Year: 2011  
      Buying an entrepreneurial project is a valid alternative and is often more attractive than a startup when beginning a project. A new study by the IESE Entrepreneurship and Innovation Center identifies strategies to follow to maximize the potential of stakeholders and identify the best opportunities.
    • "Successful strategies to grow from the outset"
      Foster, G.; Dávila Parra, Antonio; Haemmig, M.; Xiaobin, H.; et al.
      Year: 2011
      The early years of companies are vital to the development of innovations, as demonstrated by a study presented at the World Economic Forum in 2011. From interviews with the executives of major companies such as eBay and Microsoft, the authors reveal eight strategies associated with high growth in companies taking their first steps.
    • "How to get stakeholders on side"
      Huy, Quy; Zott, Christoph
      Year: 2010 
      New studies show that entrepreneurs could improve the performance of their companies if their behavior impacted others emotionally. Quy Huy from INSEAD and Christoph Zott from IESE Business School explain how transmitting one's own view on an emotional level influences the performance of companies and makes it possible to win over stakeholders. 
  • Strategies
    • "Strategies for attracting investors" 
      Zott, Christoph; Huy, Quy
      Year: 2009
      As access to resources becomes more complicated, many managers can see the world they knew disappearing and giving way to a new, very different world. All entrepreneurs have come up against the challenge of proving their solvency without being able to back it up with evidence. Their experience is very useful for managers who, perhaps for the first time, require financing for major projects that will boost their career. When attracting investors, successful entrepreneurs know that credibility is fundamental. To create a good impression, they use a series of strategies that the authors have classified into four types. Through these symbolic but practical gestures, a skilled entrepreneur can win over the trust of investors, even when the entrepreneur has little experience. In the race to succeed with increasingly scarce resources, managers would do well to compare their strategies with this foolproof list.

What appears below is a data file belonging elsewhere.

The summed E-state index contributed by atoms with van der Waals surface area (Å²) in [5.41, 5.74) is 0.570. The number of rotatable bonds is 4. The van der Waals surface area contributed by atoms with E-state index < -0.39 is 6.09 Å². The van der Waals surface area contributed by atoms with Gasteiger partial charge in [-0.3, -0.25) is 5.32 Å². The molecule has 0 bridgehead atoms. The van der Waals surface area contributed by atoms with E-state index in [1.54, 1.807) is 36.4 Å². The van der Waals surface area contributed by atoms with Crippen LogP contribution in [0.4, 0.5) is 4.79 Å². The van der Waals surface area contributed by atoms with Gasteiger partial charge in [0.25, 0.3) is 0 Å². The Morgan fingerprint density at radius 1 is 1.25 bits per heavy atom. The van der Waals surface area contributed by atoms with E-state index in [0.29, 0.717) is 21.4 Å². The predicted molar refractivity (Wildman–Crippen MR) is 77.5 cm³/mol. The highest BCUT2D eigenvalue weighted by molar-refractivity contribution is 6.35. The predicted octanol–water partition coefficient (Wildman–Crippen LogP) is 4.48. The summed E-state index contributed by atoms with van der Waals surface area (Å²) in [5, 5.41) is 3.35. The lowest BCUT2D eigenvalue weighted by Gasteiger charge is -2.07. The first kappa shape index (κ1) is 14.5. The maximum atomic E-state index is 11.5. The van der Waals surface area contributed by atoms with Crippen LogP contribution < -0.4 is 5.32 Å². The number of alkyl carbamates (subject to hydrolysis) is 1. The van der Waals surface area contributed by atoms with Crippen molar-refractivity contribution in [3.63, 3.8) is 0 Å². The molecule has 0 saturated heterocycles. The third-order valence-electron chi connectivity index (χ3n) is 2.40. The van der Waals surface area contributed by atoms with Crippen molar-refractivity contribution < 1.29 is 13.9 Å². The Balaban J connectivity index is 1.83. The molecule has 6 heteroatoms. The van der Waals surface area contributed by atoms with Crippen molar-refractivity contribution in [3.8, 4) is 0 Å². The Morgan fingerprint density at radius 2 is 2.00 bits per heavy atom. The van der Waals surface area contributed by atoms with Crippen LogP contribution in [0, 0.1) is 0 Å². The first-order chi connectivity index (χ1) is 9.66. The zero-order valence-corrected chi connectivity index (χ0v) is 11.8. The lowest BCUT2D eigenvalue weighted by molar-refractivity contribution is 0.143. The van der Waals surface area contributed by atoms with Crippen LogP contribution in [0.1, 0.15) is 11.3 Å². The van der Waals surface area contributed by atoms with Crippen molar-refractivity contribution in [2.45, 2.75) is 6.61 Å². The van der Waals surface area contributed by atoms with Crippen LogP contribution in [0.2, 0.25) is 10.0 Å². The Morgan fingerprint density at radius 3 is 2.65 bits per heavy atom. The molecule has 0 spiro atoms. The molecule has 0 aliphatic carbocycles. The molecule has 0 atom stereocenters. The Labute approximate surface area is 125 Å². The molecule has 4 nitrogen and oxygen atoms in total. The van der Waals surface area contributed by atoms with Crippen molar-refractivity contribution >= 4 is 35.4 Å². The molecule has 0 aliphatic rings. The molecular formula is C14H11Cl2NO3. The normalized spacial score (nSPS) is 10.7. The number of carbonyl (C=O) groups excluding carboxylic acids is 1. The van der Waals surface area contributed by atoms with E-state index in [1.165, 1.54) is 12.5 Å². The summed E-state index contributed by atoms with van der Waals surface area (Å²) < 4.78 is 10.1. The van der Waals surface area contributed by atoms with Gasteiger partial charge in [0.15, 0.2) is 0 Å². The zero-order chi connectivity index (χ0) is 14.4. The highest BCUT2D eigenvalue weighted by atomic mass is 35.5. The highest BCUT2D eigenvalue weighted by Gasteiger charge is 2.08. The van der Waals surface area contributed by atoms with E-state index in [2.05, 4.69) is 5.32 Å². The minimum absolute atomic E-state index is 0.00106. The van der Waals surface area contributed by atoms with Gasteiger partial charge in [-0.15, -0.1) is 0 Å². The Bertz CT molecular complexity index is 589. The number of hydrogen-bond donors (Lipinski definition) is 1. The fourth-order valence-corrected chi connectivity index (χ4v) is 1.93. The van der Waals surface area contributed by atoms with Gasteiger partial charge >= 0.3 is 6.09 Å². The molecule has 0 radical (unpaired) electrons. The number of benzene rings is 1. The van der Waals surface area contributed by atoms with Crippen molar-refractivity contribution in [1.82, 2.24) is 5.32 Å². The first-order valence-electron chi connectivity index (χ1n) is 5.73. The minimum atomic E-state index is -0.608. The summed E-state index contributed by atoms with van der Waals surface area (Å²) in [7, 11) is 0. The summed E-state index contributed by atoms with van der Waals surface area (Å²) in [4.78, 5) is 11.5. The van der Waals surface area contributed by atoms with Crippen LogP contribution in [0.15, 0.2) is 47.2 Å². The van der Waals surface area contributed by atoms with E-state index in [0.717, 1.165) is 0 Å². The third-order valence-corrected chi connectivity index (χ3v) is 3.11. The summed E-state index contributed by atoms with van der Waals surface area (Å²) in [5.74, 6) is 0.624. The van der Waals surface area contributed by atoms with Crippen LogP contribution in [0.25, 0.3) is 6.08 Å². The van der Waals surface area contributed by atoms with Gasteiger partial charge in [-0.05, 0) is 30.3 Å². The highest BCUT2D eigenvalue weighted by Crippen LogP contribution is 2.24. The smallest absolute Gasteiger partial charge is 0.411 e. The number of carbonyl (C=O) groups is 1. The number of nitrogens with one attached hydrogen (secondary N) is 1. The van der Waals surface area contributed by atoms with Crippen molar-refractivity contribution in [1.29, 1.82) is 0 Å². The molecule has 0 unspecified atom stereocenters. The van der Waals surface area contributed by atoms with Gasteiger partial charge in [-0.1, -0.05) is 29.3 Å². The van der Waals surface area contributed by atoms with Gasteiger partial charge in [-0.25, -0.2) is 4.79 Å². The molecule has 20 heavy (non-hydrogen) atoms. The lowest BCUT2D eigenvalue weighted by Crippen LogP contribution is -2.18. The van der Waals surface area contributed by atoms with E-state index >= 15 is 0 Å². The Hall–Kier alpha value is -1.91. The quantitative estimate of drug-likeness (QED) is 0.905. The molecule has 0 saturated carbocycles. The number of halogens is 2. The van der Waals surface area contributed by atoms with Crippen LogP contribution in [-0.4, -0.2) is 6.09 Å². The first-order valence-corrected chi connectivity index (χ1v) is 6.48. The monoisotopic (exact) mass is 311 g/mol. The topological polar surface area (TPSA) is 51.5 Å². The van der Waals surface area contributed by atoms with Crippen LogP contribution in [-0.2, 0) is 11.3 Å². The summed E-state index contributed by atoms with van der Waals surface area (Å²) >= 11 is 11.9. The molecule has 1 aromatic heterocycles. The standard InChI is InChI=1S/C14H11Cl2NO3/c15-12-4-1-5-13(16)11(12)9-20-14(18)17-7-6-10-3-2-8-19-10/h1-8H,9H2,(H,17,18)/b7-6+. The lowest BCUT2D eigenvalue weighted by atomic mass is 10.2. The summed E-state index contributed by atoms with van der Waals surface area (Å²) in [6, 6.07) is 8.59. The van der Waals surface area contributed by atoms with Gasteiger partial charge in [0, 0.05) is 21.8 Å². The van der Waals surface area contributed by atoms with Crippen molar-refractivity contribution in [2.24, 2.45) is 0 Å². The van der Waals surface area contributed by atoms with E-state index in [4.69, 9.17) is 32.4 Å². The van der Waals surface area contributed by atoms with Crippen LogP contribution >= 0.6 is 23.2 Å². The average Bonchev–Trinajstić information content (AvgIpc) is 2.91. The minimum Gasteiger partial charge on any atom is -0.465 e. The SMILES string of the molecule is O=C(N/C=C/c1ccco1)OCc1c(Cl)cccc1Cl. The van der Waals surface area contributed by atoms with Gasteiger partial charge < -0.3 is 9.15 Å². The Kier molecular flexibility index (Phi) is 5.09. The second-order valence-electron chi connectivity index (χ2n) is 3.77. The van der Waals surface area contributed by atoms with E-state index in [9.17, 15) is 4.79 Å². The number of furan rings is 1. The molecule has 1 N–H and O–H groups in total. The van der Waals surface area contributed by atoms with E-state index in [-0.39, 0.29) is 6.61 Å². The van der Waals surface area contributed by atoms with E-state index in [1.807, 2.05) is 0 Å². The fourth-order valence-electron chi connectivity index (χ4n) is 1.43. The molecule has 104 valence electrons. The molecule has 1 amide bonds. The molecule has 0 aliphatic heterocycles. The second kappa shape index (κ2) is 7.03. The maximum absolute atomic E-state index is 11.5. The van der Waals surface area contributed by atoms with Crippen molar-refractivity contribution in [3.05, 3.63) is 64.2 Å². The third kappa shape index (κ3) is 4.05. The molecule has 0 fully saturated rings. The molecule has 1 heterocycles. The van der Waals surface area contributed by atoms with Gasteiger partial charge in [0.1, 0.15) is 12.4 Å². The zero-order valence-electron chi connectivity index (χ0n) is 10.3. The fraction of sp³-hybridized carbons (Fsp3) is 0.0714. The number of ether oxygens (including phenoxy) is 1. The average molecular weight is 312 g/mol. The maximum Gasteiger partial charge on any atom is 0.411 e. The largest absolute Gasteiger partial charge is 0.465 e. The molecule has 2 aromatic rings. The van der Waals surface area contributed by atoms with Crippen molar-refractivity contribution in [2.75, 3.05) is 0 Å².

• "Prenuptial "agreements" in alliances"
      Reuer, J.; Ariño Martín, África; Mellewigt, Thomas  
      Year: 2006
      Publisher: Elsevier
      Original document: Entrepreneurial alliances as contractual forms
      Language: English
      Note: This research document was published in the Journal of Business Venturing, Vol. 21, No. 3, pages 265-400.
      Business alliances have their benefits, but they also pose significant challenges for the companies involved. To achieve their objectives, entrepreneurs must carefully study the initial conditions surrounding the agreement and the processes by which the alliance is managed. The initial conditions include the demographic and institutional features of the partners and the existing relations between them, as well as the structure chosen for the alliance and its characteristics, such as the terms of the agreement and the way it is governed. However, little is known about the terms of alliance agreements, especially in the field of startups. Moreover, it is understood that the type of alliance agreement depends on the structure chosen for governance, and that equity alliances involve greater complexity than non-equity alliances.